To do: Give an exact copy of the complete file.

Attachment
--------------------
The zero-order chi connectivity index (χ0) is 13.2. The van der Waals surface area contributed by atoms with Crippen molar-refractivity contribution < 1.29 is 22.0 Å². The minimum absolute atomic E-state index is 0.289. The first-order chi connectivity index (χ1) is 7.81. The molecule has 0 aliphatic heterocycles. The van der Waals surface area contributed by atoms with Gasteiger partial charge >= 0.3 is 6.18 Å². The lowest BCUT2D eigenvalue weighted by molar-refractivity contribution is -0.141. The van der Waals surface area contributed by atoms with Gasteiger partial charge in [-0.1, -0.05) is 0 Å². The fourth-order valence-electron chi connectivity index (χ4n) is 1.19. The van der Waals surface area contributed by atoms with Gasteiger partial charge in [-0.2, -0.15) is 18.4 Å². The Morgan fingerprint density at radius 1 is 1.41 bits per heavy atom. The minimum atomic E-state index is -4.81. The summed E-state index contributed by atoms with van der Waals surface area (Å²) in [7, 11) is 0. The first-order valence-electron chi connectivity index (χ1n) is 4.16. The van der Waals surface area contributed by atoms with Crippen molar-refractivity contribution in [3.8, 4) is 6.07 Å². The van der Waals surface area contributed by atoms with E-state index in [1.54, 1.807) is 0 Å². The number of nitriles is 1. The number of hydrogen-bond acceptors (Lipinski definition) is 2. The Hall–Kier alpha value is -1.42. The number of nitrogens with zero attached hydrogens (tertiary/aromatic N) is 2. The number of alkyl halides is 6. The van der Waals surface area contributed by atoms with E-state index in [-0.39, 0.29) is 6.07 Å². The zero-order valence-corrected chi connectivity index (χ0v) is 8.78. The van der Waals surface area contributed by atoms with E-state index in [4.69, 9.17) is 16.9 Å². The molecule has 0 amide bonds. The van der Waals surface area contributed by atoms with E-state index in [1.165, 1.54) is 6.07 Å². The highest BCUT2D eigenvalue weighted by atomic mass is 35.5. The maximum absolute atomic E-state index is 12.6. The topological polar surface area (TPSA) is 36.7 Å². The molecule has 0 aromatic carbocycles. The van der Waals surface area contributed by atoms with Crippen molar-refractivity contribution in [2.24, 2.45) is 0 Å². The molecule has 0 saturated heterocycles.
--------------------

The zero-order chi connectivity index (χ0) is 13.2. The van der Waals surface area contributed by atoms with Crippen molar-refractivity contribution < 1.29 is 22.0 Å². The minimum absolute atomic E-state index is 0.289. The first-order chi connectivity index (χ1) is 7.81. The molecule has 0 aliphatic heterocycles. The van der Waals surface area contributed by atoms with Gasteiger partial charge >= 0.3 is 6.18 Å². The lowest BCUT2D eigenvalue weighted by molar-refractivity contribution is -0.141. The van der Waals surface area contributed by atoms with Gasteiger partial charge in [-0.1, -0.05) is 0 Å². The fourth-order valence-electron chi connectivity index (χ4n) is 1.19. The van der Waals surface area contributed by atoms with Gasteiger partial charge in [-0.2, -0.15) is 18.4 Å². The Morgan fingerprint density at radius 1 is 1.41 bits per heavy atom. The minimum atomic E-state index is -4.81. The summed E-state index contributed by atoms with van der Waals surface area (Å²) in [7, 11) is 0. The first-order valence-electron chi connectivity index (χ1n) is 4.16. The van der Waals surface area contributed by atoms with Crippen molar-refractivity contribution in [3.8, 4) is 6.07 Å². The van der Waals surface area contributed by atoms with E-state index in [1.54, 1.807) is 0 Å². The number of nitriles is 1. The number of hydrogen-bond acceptors (Lipinski definition) is 2. The Hall–Kier alpha value is -1.42. The number of nitrogens with zero attached hydrogens (tertiary/aromatic N) is 2. The number of alkyl halides is 6. The van der Waals surface area contributed by atoms with E-state index in [-0.39, 0.29) is 6.07 Å². The zero-order valence-corrected chi connectivity index (χ0v) is 8.78. The van der Waals surface area contributed by atoms with E-state index in [4.69, 9.17) is 16.9 Å². The molecule has 0 amide bonds. The van der Waals surface area contributed by atoms with E-state index in [1.165, 1.54) is 6.07 Å². The highest BCUT2D eigenvalue weighted by atomic mass is 35.5. The maximum absolute atomic E-state index is 12.6. The topological polar surface area (TPSA) is 36.7 Å². The molecule has 0 aromatic carbocycles. The van der Waals surface area contributed by atoms with Crippen molar-refractivity contribution in [2.24, 2.45) is 0 Å². The molecule has 0 saturated heterocycles.